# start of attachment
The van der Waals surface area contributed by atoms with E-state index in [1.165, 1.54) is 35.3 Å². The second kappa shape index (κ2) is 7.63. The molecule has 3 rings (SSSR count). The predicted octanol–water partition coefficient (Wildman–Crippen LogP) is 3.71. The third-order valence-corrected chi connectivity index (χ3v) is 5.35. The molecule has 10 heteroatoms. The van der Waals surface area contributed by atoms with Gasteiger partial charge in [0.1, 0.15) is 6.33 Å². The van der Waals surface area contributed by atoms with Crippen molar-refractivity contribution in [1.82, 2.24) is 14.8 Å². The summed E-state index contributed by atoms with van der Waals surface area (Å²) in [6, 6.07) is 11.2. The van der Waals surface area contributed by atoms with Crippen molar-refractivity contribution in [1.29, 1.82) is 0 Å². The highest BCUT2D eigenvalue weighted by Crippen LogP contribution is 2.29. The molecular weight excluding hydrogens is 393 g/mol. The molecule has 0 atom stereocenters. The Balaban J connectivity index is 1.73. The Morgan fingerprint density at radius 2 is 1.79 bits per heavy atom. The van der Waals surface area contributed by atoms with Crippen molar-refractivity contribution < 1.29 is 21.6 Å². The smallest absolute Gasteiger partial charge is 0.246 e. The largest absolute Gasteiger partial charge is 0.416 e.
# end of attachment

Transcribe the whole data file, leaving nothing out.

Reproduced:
The van der Waals surface area contributed by atoms with E-state index in [1.165, 1.54) is 35.3 Å². The second kappa shape index (κ2) is 7.63. The molecule has 3 rings (SSSR count). The predicted octanol–water partition coefficient (Wildman–Crippen LogP) is 3.71. The third-order valence-corrected chi connectivity index (χ3v) is 5.35. The molecule has 10 heteroatoms. The van der Waals surface area contributed by atoms with Gasteiger partial charge in [0.1, 0.15) is 6.33 Å². The van der Waals surface area contributed by atoms with Crippen molar-refractivity contribution in [1.82, 2.24) is 14.8 Å². The summed E-state index contributed by atoms with van der Waals surface area (Å²) in [6, 6.07) is 11.2. The van der Waals surface area contributed by atoms with Crippen molar-refractivity contribution in [1.29, 1.82) is 0 Å². The highest BCUT2D eigenvalue weighted by Crippen LogP contribution is 2.29. The molecular weight excluding hydrogens is 393 g/mol. The molecule has 0 atom stereocenters. The Balaban J connectivity index is 1.73. The Morgan fingerprint density at radius 2 is 1.79 bits per heavy atom. The van der Waals surface area contributed by atoms with Crippen molar-refractivity contribution < 1.29 is 21.6 Å². The smallest absolute Gasteiger partial charge is 0.246 e. The largest absolute Gasteiger partial charge is 0.416 e.